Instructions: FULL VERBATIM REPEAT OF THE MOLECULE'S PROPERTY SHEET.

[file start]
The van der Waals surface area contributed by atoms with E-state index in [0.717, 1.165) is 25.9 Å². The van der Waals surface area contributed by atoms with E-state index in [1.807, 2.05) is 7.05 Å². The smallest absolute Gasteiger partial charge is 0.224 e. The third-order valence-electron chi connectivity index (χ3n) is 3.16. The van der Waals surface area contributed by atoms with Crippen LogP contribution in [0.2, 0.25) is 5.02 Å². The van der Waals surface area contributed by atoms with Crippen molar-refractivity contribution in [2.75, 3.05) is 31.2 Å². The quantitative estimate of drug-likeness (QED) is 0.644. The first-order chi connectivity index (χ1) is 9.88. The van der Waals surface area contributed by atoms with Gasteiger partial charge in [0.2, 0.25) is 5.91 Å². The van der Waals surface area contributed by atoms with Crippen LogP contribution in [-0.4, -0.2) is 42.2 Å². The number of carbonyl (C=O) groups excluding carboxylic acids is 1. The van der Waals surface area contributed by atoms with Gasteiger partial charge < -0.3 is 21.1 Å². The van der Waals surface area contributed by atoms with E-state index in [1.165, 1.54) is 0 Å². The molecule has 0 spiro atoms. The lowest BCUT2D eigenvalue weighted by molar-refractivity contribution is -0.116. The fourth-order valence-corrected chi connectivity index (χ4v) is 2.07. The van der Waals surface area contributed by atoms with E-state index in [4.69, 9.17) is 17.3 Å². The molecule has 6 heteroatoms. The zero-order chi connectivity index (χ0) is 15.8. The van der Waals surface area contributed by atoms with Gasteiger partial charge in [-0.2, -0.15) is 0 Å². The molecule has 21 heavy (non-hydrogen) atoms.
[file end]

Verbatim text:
The van der Waals surface area contributed by atoms with E-state index in [0.717, 1.165) is 25.9 Å². The van der Waals surface area contributed by atoms with E-state index in [1.807, 2.05) is 7.05 Å². The smallest absolute Gasteiger partial charge is 0.224 e. The third-order valence-electron chi connectivity index (χ3n) is 3.16. The van der Waals surface area contributed by atoms with Crippen LogP contribution in [0.2, 0.25) is 5.02 Å². The van der Waals surface area contributed by atoms with Crippen molar-refractivity contribution in [2.75, 3.05) is 31.2 Å². The quantitative estimate of drug-likeness (QED) is 0.644. The first-order chi connectivity index (χ1) is 9.88. The van der Waals surface area contributed by atoms with Gasteiger partial charge in [0.2, 0.25) is 5.91 Å². The van der Waals surface area contributed by atoms with Crippen LogP contribution in [-0.4, -0.2) is 42.2 Å². The number of carbonyl (C=O) groups excluding carboxylic acids is 1. The van der Waals surface area contributed by atoms with Gasteiger partial charge < -0.3 is 21.1 Å². The van der Waals surface area contributed by atoms with E-state index in [1.165, 1.54) is 0 Å². The molecule has 0 spiro atoms. The lowest BCUT2D eigenvalue weighted by molar-refractivity contribution is -0.116. The fourth-order valence-corrected chi connectivity index (χ4v) is 2.07. The van der Waals surface area contributed by atoms with E-state index in [4.69, 9.17) is 17.3 Å². The molecule has 6 heteroatoms. The zero-order chi connectivity index (χ0) is 15.8. The van der Waals surface area contributed by atoms with Gasteiger partial charge in [-0.2, -0.15) is 0 Å². The molecule has 21 heavy (non-hydrogen) atoms.